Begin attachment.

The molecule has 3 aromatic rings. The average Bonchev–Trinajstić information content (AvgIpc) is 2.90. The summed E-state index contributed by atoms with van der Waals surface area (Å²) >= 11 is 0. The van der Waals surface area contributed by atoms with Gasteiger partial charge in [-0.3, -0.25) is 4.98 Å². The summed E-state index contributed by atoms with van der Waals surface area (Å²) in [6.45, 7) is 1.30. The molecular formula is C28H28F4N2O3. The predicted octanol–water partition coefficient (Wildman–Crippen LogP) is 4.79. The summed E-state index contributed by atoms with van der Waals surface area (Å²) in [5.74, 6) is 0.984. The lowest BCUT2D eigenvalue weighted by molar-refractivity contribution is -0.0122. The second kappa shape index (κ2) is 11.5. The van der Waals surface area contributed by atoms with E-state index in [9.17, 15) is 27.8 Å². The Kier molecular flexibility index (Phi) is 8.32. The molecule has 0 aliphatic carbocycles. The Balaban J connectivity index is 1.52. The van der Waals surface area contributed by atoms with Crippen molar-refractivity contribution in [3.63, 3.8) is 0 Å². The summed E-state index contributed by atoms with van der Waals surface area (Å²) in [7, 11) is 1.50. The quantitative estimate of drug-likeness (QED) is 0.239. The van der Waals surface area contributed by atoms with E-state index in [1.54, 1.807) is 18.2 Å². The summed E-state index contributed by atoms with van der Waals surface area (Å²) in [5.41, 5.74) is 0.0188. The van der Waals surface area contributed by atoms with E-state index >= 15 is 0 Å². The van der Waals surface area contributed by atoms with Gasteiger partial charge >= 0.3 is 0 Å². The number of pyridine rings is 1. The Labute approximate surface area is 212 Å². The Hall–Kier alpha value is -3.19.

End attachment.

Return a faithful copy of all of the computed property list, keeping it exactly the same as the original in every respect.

The molecule has 3 aromatic rings. The average Bonchev–Trinajstić information content (AvgIpc) is 2.90. The summed E-state index contributed by atoms with van der Waals surface area (Å²) >= 11 is 0. The van der Waals surface area contributed by atoms with Gasteiger partial charge in [-0.3, -0.25) is 4.98 Å². The summed E-state index contributed by atoms with van der Waals surface area (Å²) in [6.45, 7) is 1.30. The molecular formula is C28H28F4N2O3. The predicted octanol–water partition coefficient (Wildman–Crippen LogP) is 4.79. The summed E-state index contributed by atoms with van der Waals surface area (Å²) in [5.74, 6) is 0.984. The lowest BCUT2D eigenvalue weighted by molar-refractivity contribution is -0.0122. The second kappa shape index (κ2) is 11.5. The van der Waals surface area contributed by atoms with E-state index in [9.17, 15) is 27.8 Å². The Kier molecular flexibility index (Phi) is 8.32. The molecule has 0 aliphatic carbocycles. The Balaban J connectivity index is 1.52. The van der Waals surface area contributed by atoms with Crippen molar-refractivity contribution in [3.63, 3.8) is 0 Å². The summed E-state index contributed by atoms with van der Waals surface area (Å²) in [7, 11) is 1.50. The quantitative estimate of drug-likeness (QED) is 0.239. The van der Waals surface area contributed by atoms with E-state index in [1.54, 1.807) is 18.2 Å². The summed E-state index contributed by atoms with van der Waals surface area (Å²) in [5.41, 5.74) is 0.0188. The van der Waals surface area contributed by atoms with E-state index >= 15 is 0 Å². The van der Waals surface area contributed by atoms with Gasteiger partial charge >= 0.3 is 0 Å². The number of pyridine rings is 1. The Labute approximate surface area is 212 Å². The Hall–Kier alpha value is -3.19.